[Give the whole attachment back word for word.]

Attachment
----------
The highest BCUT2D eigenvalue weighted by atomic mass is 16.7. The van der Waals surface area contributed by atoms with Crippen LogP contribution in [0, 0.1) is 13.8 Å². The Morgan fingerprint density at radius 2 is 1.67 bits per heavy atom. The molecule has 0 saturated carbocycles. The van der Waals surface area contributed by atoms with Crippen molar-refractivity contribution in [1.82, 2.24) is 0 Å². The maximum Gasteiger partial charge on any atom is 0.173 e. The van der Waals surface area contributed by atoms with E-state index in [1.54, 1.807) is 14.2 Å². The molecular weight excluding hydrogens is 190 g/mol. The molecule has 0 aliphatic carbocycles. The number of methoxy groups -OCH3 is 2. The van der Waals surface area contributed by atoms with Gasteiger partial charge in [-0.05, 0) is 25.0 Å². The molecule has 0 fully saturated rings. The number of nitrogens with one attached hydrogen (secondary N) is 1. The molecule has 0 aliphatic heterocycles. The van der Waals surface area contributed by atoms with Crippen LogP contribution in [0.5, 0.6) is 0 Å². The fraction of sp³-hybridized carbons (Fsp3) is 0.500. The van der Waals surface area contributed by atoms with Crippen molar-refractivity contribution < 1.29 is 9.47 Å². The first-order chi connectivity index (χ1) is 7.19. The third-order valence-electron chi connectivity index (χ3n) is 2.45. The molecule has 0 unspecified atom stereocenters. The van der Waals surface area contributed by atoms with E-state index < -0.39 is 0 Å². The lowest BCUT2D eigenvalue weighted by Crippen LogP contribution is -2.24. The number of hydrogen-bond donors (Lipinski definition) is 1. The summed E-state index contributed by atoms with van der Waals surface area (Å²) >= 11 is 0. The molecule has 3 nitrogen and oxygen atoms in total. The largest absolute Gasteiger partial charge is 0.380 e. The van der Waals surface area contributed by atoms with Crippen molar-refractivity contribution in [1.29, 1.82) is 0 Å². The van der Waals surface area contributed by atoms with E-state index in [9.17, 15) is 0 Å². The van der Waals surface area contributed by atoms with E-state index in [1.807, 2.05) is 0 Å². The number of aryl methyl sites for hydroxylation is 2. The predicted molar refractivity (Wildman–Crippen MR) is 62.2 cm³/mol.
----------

The highest BCUT2D eigenvalue weighted by atomic mass is 16.7. The van der Waals surface area contributed by atoms with Crippen LogP contribution in [0, 0.1) is 13.8 Å². The Morgan fingerprint density at radius 2 is 1.67 bits per heavy atom. The molecule has 0 saturated carbocycles. The van der Waals surface area contributed by atoms with Crippen molar-refractivity contribution in [1.82, 2.24) is 0 Å². The maximum Gasteiger partial charge on any atom is 0.173 e. The van der Waals surface area contributed by atoms with E-state index in [1.54, 1.807) is 14.2 Å². The molecular weight excluding hydrogens is 190 g/mol. The molecule has 0 aliphatic carbocycles. The number of methoxy groups -OCH3 is 2. The van der Waals surface area contributed by atoms with Gasteiger partial charge in [-0.05, 0) is 25.0 Å². The molecule has 0 fully saturated rings. The number of nitrogens with one attached hydrogen (secondary N) is 1. The molecule has 0 aliphatic heterocycles. The van der Waals surface area contributed by atoms with Crippen LogP contribution in [0.5, 0.6) is 0 Å². The fraction of sp³-hybridized carbons (Fsp3) is 0.500. The van der Waals surface area contributed by atoms with Crippen molar-refractivity contribution < 1.29 is 9.47 Å². The first-order chi connectivity index (χ1) is 7.19. The third-order valence-electron chi connectivity index (χ3n) is 2.45. The molecule has 0 unspecified atom stereocenters. The van der Waals surface area contributed by atoms with E-state index < -0.39 is 0 Å². The lowest BCUT2D eigenvalue weighted by Crippen LogP contribution is -2.24. The number of hydrogen-bond donors (Lipinski definition) is 1. The summed E-state index contributed by atoms with van der Waals surface area (Å²) >= 11 is 0. The molecule has 3 nitrogen and oxygen atoms in total. The largest absolute Gasteiger partial charge is 0.380 e. The van der Waals surface area contributed by atoms with Crippen molar-refractivity contribution in [1.29, 1.82) is 0 Å². The van der Waals surface area contributed by atoms with E-state index in [9.17, 15) is 0 Å². The van der Waals surface area contributed by atoms with E-state index in [1.807, 2.05) is 0 Å². The number of aryl methyl sites for hydroxylation is 2. The predicted molar refractivity (Wildman–Crippen MR) is 62.2 cm³/mol.